Vasey’s Paradise – mile 32.1, river right. This spring’s flow is seasonally variable. Springs bust from the rock high overhead. The rocks are covered with mosses, ferns and beautiful flowering plants. Vasey was the botanist who traveled with Powell in 1968. The endangered Kanab ambersnail thrives in the oasis of vegetation here.
Redwall Cavern – mile 33.3, river left. This deep undercut is a common tourist stop. We played Frisbee in the huge space. Powell thought it would hold 50,000 people. No camping or fires are allowed.
Marble Canyon Dam Site: Between mile 30 and 40, this was proposed in the 1920s and investigated in the 1940s but was abandoned as a project. The dam site was incorporated into Marble Canyon National Monument in 1968 and was absorbed into Grand Canyon National Park in 1979.
Bert Loper boat: mile 41.6, river right on delta of Royal Arch Canyon. He made his first run through the canyon at age 69 and died a decade later on his second trip while running 24 ½ Mile Rapid. Boat was found 16 miles downstream. The battered hulk remains.
Geology: Unclassified dolomites ((400m years, dolomite, limestone, shale and siltstone from a shallow sea in brackish water, forms cliff and slope) first appear at mile 35.4. A joint system forms eroded caves in the Redwall Limestone at 36 mile. Muav Limestone (505m years, dolomite, limestone, shale and siltstone from shallow sea with brackish water, forms cliff) first appears as part of the Tonto Group at mile 37.3. The Temple Butte formation (370m years, dolomite, limestone, sandstone from interchanging estuary tidal flat, shallow sea in brackish water, forms cliff and ledge) fills old river channels in Marble Canyon and becomes a mostly continuous feature in the Grand Canyon. Bright Angel Shale (515m years, siltstone, shale, limestone and sandstone from shallow muddy sea, forms slope for Tonto Plateau) appears at mile 47.
Hike: Saddle Canyon – Start up a dry, initially steep climb, then traverse high above the creek for great views back to the delta and river. Drop down to the creek ensconced in giant Redwall cliffs. Hackberry and box elder and Woodhouse toads are in the canyon. Enter the Muav Limestone narrows with a tiny creek. A 5th class boulder move is required to ascend a moss backed 30-foot waterfall. 3 hours return. The guides were curious to see this canyon following a huge flood that produced significant changes in the canyon.
Camp: Lower Saddle – mile 47.6, river right

Day 4. Sunday, October 9.
We started the day with a short 6 mile ride to the Main Nankoweap Canyon campsite to start another of the four “classic” grand Canyon hikes.
Hike: Nankoweap Granaries . Mile 52.6 – river right
This short but steep hike ascends a well-built trail done in the 90s by several groups over a few seasons. Many large rocks have been moved to form great steps. The trail ends at 4 granaries at the base of the Redwall. One was damaged by the local natives but has been repaired. This is one of the GC “classic” hikes, famous for its photogenic downstream view of the Colorado in Marble Canyon. Granaries were used to store beans and squash seeds for next years crop.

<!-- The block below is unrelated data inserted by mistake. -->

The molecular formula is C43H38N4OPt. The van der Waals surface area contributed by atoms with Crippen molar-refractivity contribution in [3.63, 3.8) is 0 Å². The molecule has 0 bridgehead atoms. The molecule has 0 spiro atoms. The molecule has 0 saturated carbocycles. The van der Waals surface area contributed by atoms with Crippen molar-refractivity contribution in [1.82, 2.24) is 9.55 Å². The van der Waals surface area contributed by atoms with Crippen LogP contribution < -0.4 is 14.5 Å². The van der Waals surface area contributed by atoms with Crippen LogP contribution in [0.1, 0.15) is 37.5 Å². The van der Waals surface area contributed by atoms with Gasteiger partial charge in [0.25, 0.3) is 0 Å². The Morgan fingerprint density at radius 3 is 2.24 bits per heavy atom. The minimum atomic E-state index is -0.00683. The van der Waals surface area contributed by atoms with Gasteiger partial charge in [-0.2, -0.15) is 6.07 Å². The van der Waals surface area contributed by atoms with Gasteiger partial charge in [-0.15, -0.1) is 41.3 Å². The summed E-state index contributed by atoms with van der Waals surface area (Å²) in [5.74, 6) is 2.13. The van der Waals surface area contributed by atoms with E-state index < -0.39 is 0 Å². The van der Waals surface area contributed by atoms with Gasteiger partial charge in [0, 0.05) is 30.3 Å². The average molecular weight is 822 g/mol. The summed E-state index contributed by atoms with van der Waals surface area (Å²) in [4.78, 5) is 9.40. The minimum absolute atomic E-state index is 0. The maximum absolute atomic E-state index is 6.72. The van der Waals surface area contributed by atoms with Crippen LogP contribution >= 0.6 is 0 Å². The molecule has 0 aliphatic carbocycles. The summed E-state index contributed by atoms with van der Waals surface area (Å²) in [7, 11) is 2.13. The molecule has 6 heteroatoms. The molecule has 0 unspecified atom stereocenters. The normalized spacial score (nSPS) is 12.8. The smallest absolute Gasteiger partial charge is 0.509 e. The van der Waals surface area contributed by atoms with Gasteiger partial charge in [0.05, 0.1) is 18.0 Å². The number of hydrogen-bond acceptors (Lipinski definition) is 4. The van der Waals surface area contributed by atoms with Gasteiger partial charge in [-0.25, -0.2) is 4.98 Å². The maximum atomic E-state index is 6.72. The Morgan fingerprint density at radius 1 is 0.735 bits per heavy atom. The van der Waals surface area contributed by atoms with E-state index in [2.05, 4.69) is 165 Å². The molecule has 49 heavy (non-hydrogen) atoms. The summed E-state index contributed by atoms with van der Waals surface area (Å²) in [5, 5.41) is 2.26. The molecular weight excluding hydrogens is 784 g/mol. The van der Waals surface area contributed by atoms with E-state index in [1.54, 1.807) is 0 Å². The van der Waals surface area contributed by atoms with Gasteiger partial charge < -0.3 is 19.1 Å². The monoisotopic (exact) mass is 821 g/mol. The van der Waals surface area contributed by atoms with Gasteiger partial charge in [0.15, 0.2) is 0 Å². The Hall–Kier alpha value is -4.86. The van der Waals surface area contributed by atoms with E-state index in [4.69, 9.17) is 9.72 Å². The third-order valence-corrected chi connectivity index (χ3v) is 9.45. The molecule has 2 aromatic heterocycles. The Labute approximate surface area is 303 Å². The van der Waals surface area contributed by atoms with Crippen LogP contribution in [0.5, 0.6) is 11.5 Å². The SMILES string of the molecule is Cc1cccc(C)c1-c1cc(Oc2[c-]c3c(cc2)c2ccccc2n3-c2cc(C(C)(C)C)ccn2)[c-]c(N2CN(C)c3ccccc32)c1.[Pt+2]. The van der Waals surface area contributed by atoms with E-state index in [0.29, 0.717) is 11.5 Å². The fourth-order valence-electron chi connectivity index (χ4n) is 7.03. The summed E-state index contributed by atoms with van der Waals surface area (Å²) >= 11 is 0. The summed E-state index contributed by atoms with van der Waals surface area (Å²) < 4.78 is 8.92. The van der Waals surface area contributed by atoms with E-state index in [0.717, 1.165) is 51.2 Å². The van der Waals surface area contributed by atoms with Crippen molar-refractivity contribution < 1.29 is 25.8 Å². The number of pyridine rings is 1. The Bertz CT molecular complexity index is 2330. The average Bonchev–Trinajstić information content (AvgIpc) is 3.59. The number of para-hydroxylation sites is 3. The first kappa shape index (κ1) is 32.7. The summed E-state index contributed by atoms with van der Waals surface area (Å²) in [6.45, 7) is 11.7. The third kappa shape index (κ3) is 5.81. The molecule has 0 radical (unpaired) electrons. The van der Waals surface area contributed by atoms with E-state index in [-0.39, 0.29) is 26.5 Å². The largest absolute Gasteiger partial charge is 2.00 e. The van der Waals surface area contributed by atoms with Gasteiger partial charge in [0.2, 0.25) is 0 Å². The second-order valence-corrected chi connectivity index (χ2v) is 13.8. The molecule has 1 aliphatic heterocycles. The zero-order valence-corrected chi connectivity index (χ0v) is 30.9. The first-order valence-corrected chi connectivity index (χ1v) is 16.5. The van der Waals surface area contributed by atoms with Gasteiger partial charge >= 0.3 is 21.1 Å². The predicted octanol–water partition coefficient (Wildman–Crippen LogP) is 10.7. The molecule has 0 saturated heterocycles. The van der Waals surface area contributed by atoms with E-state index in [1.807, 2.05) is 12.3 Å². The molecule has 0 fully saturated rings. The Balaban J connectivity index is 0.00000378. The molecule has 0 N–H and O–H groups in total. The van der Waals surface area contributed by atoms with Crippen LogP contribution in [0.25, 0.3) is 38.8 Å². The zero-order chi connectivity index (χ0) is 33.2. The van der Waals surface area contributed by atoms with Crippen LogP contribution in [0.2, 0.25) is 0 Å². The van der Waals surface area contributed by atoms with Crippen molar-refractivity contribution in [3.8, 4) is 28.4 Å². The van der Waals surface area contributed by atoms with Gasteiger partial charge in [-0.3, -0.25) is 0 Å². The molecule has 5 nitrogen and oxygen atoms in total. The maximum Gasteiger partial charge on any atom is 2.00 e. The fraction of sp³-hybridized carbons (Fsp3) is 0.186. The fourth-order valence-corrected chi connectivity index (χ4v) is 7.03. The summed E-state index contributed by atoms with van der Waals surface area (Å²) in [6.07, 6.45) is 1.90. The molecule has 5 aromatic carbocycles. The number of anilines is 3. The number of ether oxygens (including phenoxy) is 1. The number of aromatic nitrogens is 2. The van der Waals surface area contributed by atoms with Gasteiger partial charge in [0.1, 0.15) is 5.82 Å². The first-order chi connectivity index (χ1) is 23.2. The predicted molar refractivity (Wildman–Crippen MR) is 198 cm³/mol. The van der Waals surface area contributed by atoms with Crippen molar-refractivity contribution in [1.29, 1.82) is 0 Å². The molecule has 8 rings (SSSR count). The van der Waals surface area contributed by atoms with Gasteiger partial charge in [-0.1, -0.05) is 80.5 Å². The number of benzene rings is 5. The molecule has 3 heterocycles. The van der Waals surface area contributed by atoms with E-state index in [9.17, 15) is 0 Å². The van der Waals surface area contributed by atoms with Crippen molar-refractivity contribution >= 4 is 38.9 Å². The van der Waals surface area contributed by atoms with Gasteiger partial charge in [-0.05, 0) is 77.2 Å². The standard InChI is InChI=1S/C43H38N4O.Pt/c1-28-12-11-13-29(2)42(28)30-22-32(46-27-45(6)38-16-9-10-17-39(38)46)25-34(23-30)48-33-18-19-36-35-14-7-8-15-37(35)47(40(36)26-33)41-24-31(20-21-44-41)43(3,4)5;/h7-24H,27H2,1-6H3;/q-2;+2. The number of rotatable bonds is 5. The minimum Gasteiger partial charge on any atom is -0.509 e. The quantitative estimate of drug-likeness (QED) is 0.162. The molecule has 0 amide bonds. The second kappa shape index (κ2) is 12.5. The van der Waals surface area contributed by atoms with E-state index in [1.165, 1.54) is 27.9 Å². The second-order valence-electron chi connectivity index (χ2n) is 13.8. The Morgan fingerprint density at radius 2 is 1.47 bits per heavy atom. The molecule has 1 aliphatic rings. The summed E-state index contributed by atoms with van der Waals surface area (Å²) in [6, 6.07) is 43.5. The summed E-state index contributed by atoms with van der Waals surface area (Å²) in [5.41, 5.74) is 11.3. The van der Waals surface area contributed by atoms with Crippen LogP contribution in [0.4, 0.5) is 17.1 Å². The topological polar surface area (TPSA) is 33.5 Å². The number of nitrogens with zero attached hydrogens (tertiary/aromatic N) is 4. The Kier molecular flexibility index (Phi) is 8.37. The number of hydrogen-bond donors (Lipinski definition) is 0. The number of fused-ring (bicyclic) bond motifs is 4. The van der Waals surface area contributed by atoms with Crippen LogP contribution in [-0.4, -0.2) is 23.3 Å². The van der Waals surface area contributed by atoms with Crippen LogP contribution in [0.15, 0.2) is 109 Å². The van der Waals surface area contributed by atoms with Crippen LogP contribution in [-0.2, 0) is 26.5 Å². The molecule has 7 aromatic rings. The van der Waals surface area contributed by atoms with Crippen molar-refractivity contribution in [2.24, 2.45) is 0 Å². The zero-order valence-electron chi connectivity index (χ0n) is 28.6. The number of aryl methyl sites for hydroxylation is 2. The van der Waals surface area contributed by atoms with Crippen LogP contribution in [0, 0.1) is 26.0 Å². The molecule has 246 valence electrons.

There is a shorter, flat hike from the river to a ruin on the delta of the creek.
At mile 52.3, downstream of Nankoweap Rapid, the rim is 3,200 feet above the river.
Geology: Tapeats Sandstone (525m years, conglomerate, sandstone, and shale from coastal beach and shallow seas, forms cliff) appears at mile 58.5. The Colorado River follows the Butte Fault for 10 miles in Marble Canyon from Nankoweap Creek to the Little Colorado River. This proves that the fault preceded the river and is the only place in the GC where this happens. The Butte Fault is the eastern edge of the Kaibab upwarp. This is also where the South Rim (actually on the east here) has the least set back from the river anywhere else. All strata are visible from the river to the rim.
Grand Canyon Escalade: This is a proposed 1.5 mile long gondola descending from the rim upstream to the confluence of the Little Colorado. It would be owned by the Navajo Nation and an area of development along the river including a tram station, elevated walkway, gift shop, amphitheater, and restaurant. See www.savetheconfluence.com for more information on its status.
The Navajo do not believe they originated in the canyon, but do believe that its rugged topography forms the protective western boundary of their people. Offerings and prayers are made to the Canyon, and water from the Colorado River is used during Navajo ceremonies.
Little Colorado River. Mile 61.8, river left. When we crossed the bridge over the LCR at Cameron, the river was in flood and a chocolate-brown. As a result we simply rowed into the mouth of the river and watched the clear Colorado turn brown. As the main attraction of hiking up the river is the turquoise colour and swimming in it, we didn’t go hiking, but camped across the Colorado. The Colorado remained a silty brown with a slight improvement towards the end of the trip.
The Little Colorado is only 50 miles long originating from a springs with a normal flow of 200 cfs. This spring is Sipapu, part of the creation myth of the Hopi. The water is rich in dissolved calcium carbonate producing a rich turquoise colour and travertine ledges. Whenever there is rain and flooding in the headwaters, the water turns a chocolate-brown, and few hike.